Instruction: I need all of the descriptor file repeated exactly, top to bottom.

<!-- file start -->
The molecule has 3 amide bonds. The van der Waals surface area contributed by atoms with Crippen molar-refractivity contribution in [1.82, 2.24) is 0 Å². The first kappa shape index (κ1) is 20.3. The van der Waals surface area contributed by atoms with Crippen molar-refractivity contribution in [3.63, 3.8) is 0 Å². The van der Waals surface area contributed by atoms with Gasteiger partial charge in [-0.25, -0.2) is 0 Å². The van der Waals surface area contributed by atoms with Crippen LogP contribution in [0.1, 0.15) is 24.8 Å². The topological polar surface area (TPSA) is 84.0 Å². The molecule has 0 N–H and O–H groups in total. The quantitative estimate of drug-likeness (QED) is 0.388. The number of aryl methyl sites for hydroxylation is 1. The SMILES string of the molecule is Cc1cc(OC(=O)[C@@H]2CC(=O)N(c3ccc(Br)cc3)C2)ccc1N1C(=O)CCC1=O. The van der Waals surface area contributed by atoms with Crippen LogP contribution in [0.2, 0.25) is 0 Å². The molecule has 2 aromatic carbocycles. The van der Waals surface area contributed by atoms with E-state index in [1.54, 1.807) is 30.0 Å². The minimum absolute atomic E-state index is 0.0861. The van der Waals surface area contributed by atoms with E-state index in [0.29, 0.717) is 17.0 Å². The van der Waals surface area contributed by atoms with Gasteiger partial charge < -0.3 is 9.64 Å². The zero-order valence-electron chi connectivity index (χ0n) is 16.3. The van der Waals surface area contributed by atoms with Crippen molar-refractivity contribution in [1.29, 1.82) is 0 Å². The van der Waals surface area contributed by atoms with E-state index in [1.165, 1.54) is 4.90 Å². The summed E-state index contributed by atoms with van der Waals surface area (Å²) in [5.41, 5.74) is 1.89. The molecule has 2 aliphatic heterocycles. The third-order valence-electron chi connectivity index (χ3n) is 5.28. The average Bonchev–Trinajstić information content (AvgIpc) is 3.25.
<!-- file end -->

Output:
The molecule has 3 amide bonds. The van der Waals surface area contributed by atoms with Crippen molar-refractivity contribution in [1.82, 2.24) is 0 Å². The first kappa shape index (κ1) is 20.3. The van der Waals surface area contributed by atoms with Crippen molar-refractivity contribution in [3.63, 3.8) is 0 Å². The van der Waals surface area contributed by atoms with Gasteiger partial charge in [-0.25, -0.2) is 0 Å². The van der Waals surface area contributed by atoms with Crippen LogP contribution in [0.1, 0.15) is 24.8 Å². The topological polar surface area (TPSA) is 84.0 Å². The molecule has 0 N–H and O–H groups in total. The quantitative estimate of drug-likeness (QED) is 0.388. The number of aryl methyl sites for hydroxylation is 1. The SMILES string of the molecule is Cc1cc(OC(=O)[C@@H]2CC(=O)N(c3ccc(Br)cc3)C2)ccc1N1C(=O)CCC1=O. The van der Waals surface area contributed by atoms with Crippen LogP contribution in [0.2, 0.25) is 0 Å². The molecule has 2 aromatic carbocycles. The van der Waals surface area contributed by atoms with E-state index in [1.54, 1.807) is 30.0 Å². The minimum absolute atomic E-state index is 0.0861. The van der Waals surface area contributed by atoms with E-state index in [0.29, 0.717) is 17.0 Å². The van der Waals surface area contributed by atoms with Gasteiger partial charge < -0.3 is 9.64 Å². The zero-order valence-electron chi connectivity index (χ0n) is 16.3. The van der Waals surface area contributed by atoms with Crippen molar-refractivity contribution in [1.29, 1.82) is 0 Å². The van der Waals surface area contributed by atoms with E-state index in [1.165, 1.54) is 4.90 Å². The summed E-state index contributed by atoms with van der Waals surface area (Å²) in [5.41, 5.74) is 1.89. The molecule has 2 aliphatic heterocycles. The third-order valence-electron chi connectivity index (χ3n) is 5.28. The average Bonchev–Trinajstić information content (AvgIpc) is 3.25.